The Maya people of Central America, whose civilization thrived from about 1800 B.C. to A.D. 1200, charted the heavens, mastered mathematics, built elaborate temple-pyramids and developed the only true writing system native to the Americas.
All this while Europe yet labored in the Dark Ages.
Today, some 7 million Maya survive. But because their formal civilization faded so long ago, it took years of relatively modern hard work to discover all that is known about them now.
The stories of artists and archaeologists who made these discoveries is being through March 31 in Wilson Library.
Seventy of their drawings, photos, writings and more are being displayed in the free, public exhibit “Unearthing the Maya: Highlights of the Stuart Collection.” The items are among 13,000 such materials donated recently to the UNC Library by George ’75 (PhD) and Melinda Stuart of Barnardsville, near Asheville.
“Unearthing the Maya” is open in the Melba Remig Saltarelli Exhibit Room from 8 a.m. to 5 p.m. weekdays and 9 a.m. to 1 p.m. Saturdays.
George Stuart, who earned a doctorate in archaeology at UNC, spent a lifetime discovering information and collecting materials about the Maya while also working for almost 40 years for the National Geographic Society.
His seven books include Lost Kingdoms of the Maya and The Mysterious Maya, both written with his late, first wife, Gene, and published by the National Geographic Society.
The Stuart collection puts the UNC Library on par with the Library of Congress, the universities of Pennsylvania and Texas, and Harvard and Tulane universities as one of the nation’s leading repositories of materials on the Maya and their region, said Vin Steponaitis, a UNC anthropology professor. The collection also includes a wealth of information about the Southeastern United States, he said.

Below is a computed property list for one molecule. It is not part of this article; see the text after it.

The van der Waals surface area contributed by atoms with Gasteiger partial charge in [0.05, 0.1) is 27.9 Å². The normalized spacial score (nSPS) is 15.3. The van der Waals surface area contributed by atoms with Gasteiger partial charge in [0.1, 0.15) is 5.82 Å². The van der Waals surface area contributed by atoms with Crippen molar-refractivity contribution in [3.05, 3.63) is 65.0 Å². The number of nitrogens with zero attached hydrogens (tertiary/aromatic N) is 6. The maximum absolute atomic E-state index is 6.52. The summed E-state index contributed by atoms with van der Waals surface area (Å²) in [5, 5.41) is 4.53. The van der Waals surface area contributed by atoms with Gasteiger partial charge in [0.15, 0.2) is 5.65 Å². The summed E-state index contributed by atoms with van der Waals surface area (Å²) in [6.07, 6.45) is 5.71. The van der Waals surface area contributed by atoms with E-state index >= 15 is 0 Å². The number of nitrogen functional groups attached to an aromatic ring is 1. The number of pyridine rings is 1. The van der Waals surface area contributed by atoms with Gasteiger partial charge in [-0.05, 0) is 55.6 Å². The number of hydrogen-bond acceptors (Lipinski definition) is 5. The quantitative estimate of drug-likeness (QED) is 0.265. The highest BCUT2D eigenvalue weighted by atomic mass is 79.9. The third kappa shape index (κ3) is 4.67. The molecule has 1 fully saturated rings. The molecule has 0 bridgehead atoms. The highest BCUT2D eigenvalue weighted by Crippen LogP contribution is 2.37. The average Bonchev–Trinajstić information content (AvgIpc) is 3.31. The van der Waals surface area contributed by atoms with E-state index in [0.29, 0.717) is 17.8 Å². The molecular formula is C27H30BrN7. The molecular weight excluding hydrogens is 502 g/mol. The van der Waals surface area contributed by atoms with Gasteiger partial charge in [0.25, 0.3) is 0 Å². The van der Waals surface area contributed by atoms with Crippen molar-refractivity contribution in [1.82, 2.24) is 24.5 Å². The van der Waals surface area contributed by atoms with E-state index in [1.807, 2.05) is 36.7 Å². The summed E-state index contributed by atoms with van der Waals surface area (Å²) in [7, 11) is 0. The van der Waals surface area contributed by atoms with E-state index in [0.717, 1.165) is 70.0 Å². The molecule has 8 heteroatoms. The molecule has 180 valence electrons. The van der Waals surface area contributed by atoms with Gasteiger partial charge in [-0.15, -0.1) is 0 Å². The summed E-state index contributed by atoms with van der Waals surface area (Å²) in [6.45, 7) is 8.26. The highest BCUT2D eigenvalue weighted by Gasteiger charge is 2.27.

The exhibit shows visitors an evolution of understanding about the Maya, said Sarah Fass ’04 (MA) of the library’s Rare Book Collection, exhibit curator. There are accurate representations and some that later proved to be inaccurate.
“The show [is] very visual,” Fass said. “We have emphasized that aspect of the materials. Many of the books are illustrated.” Images include photos of the ruins of the Maya city Chichén Itzá in Mexico, a popular tourist destination.
Stuart, a Camden, S.C., native, received UNC’s Distinguished Alumnus Award in October. After he retired, he and Melinda Stuart moved to a mountain farm in Barnardsville, where they established their Boundary End Archeological Research Center. Scholars visited often to use Stuarts’ collection; other collections were added to his as widows and friends of other archaeologists donated their materials.
Eventually, the Stuarts began looking beyond their own lifetimes, wondering where the collection should reside. They wanted it to remain in North Carolina. The UNC Library was only too happy to welcome the treasure trove.
“This is a collection of international stature,”” said Charles McNamara ’95 (MSW), curator of the Rare Book Collection. “We want visitors to see it, and we want to demonstrate the University’s commitment to this type of scholarship.”